The Swan Lake Fire on Wednesday, June 12, 2019. (Photo courtesy of Kale Casey/Alaska Division of Forestry)
The Swan Lake Fire is causing major delays and closures on the Sterling Highway. And that’s having a big impact on local businesses in Homer, from a loss of tourist dollars to delays in goods.
Mark Hemstreet, the manager of Save-U-More in Homer, said the grocery store did not have a good week last week.
“Deliveries were definitely at least one day and sometimes two days behind, so we ran short on some of the perishable items like bread, milk and eggs,” Hemstreet said.
He said the store began ordering more key items and is now in pretty good shape in terms of inventory. But shipments are still behind.
“This week, so far, our truck for Monday night delivery didn’t arrive till this morning Tuesday,” Hemstreet said. “So we’re about a day behind on our stocking for our major shipment this week so far.”
Road closures and delays on the Sterling Highway are impacting companies across the Kenai Peninsula. Gary Stroh is the general manager for Country Foods IGA in Kenai. It’s a grocery store that supplies food and freight all the way down to the Homer area.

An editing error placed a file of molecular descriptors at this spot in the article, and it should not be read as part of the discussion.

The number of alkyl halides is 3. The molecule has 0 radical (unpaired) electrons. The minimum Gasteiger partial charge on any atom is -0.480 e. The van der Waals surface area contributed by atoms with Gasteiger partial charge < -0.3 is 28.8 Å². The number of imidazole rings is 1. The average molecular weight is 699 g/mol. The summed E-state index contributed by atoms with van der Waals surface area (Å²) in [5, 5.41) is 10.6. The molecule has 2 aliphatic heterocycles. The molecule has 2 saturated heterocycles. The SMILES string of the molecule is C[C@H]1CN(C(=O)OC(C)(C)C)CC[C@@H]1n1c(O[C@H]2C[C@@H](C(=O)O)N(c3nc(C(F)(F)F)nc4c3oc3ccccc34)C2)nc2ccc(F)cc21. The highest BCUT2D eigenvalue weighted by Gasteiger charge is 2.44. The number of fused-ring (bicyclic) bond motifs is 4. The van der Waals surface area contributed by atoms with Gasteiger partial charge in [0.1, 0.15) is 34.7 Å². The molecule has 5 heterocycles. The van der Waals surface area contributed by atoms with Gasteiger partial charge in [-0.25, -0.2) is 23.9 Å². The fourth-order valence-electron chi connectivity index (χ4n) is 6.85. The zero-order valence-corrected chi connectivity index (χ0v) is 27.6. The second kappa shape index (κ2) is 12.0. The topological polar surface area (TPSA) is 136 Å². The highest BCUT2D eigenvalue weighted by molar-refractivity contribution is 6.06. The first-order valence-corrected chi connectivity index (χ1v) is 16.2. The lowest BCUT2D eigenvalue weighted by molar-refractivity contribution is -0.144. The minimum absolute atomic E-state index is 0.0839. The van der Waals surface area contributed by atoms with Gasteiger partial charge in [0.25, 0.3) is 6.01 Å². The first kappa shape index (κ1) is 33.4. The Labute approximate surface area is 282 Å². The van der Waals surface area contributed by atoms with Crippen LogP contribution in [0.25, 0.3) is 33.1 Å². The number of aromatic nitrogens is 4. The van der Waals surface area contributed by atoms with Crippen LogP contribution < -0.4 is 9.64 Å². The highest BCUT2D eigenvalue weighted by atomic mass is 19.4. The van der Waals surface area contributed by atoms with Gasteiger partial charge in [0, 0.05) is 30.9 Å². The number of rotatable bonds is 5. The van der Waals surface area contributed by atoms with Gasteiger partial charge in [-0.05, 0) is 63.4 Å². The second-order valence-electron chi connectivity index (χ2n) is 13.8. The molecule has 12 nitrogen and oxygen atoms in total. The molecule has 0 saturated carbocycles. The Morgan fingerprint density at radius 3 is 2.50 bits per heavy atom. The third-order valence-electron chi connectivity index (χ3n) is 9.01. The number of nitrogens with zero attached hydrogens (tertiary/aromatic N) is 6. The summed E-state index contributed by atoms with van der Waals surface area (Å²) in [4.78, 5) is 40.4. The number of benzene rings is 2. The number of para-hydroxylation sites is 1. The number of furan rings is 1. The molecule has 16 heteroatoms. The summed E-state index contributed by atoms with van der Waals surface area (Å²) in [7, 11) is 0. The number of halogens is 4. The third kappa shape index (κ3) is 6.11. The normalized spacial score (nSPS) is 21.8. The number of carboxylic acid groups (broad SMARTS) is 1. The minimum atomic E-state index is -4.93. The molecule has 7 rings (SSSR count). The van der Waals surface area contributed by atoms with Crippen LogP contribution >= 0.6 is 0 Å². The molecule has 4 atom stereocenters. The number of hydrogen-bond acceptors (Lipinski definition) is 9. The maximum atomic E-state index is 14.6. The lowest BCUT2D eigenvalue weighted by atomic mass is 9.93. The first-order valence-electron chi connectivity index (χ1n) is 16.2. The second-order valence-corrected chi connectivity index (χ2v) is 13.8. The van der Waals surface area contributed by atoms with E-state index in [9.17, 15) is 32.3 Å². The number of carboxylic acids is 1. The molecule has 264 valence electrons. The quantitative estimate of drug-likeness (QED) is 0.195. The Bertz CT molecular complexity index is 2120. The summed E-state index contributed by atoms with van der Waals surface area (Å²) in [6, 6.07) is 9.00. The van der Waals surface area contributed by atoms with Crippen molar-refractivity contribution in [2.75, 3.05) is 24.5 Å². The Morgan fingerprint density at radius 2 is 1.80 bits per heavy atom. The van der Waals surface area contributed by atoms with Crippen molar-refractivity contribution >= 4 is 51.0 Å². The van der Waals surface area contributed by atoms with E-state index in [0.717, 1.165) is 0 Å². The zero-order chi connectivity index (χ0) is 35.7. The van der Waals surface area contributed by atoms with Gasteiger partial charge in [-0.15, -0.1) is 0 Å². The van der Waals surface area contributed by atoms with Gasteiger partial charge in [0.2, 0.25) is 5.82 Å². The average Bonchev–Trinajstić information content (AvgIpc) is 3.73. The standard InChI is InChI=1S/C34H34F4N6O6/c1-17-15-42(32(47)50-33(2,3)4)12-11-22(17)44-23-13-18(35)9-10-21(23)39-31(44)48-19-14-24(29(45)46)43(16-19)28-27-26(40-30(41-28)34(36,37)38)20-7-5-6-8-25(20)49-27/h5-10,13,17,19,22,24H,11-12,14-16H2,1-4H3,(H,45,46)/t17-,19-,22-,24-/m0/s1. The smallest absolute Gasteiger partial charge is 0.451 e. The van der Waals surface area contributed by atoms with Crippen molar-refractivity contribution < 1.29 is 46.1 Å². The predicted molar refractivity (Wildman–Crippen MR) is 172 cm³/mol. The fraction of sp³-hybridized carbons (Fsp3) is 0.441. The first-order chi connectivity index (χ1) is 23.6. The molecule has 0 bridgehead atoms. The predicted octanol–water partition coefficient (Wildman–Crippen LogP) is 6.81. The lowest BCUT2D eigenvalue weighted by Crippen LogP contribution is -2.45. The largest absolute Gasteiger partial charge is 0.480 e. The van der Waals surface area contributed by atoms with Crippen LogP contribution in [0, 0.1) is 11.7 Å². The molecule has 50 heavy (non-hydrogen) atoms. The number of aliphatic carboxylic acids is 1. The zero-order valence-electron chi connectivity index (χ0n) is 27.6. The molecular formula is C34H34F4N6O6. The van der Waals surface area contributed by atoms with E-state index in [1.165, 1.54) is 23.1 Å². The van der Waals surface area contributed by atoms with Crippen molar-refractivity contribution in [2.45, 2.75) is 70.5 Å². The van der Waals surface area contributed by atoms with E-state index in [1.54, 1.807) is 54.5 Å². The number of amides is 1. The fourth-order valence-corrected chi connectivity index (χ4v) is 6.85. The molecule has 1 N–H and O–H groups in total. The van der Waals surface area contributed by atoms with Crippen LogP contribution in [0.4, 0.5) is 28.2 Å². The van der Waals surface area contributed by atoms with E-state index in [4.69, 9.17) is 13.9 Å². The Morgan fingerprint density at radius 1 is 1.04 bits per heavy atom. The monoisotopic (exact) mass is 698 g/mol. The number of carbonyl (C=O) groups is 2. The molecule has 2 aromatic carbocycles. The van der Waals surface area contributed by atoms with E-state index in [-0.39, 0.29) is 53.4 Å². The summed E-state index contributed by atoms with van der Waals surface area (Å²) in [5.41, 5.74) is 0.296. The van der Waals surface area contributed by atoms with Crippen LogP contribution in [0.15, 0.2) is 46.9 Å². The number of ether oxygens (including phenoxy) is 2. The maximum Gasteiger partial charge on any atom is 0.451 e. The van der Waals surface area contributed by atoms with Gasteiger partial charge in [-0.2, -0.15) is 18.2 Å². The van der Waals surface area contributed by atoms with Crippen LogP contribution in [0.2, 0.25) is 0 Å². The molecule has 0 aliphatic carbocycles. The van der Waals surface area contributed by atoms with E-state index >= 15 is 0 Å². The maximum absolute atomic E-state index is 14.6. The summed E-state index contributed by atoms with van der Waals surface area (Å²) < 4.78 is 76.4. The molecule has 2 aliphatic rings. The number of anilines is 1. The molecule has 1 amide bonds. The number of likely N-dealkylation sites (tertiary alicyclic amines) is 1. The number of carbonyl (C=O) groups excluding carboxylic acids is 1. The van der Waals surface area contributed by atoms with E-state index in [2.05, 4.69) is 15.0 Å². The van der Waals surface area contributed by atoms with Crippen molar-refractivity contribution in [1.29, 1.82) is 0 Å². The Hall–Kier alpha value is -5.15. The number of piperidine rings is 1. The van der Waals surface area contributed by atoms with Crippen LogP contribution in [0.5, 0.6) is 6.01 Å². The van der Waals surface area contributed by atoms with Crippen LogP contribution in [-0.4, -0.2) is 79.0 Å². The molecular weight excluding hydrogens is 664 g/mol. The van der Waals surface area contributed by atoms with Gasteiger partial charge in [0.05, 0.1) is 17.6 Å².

A sign posted at Homer’s Safeway. (Photo by Renee Gross/KBBI)
“To date, we have not missed a load,” Stroh said. “We have been late with several.”
He said the company has three drivers that go back and forth between Anchorage and Kenai every night.
“Last week, we did have one evening where the driver spent the entire night alongside the road, probably 7-or-8-hour period before they were able to get through, and that’s been the worst one so far,” Stroh said.
For now, he said the biggest impact has been on overtime. He adds that the company has been rushing freight through the warehouse to avoid delivery delays.
Carri Thurman said the food delivery hasn’t been that bad. She’s a co-owner of Two Sisters Bakery in Homer. But she said there’s been another problem.
“We have seen, in the last five days to a week, probably 35% lower business, you know, people coming through. And it’s much less tourism — much more local traffic,” she said.
Debbie Speakman is the executive director of the Homer Chamber of Commerce. She said the tourism season was already slow this year due to the fires. But over the past week, it’s been dead.
“The news reports that folks up north are seeing are big walls of fire, and they’re thinking that Homer is full of smoke,” Speakman said. “So really, our lodging folks are really seeing an impact with lots of cancellations.”
She’s hearing reports of people canceling their trips to Alaska altogether.
“We’re hoping that things will calm down and we can see the numbers come back up. But it is a big concern that we’ve got hotel rooms empty and people are still trying to keep their employees busy as they get through the end of the season,” Speakman said.
Speakman said it’s unclear how the lodging industry will be able to recoup its losses.
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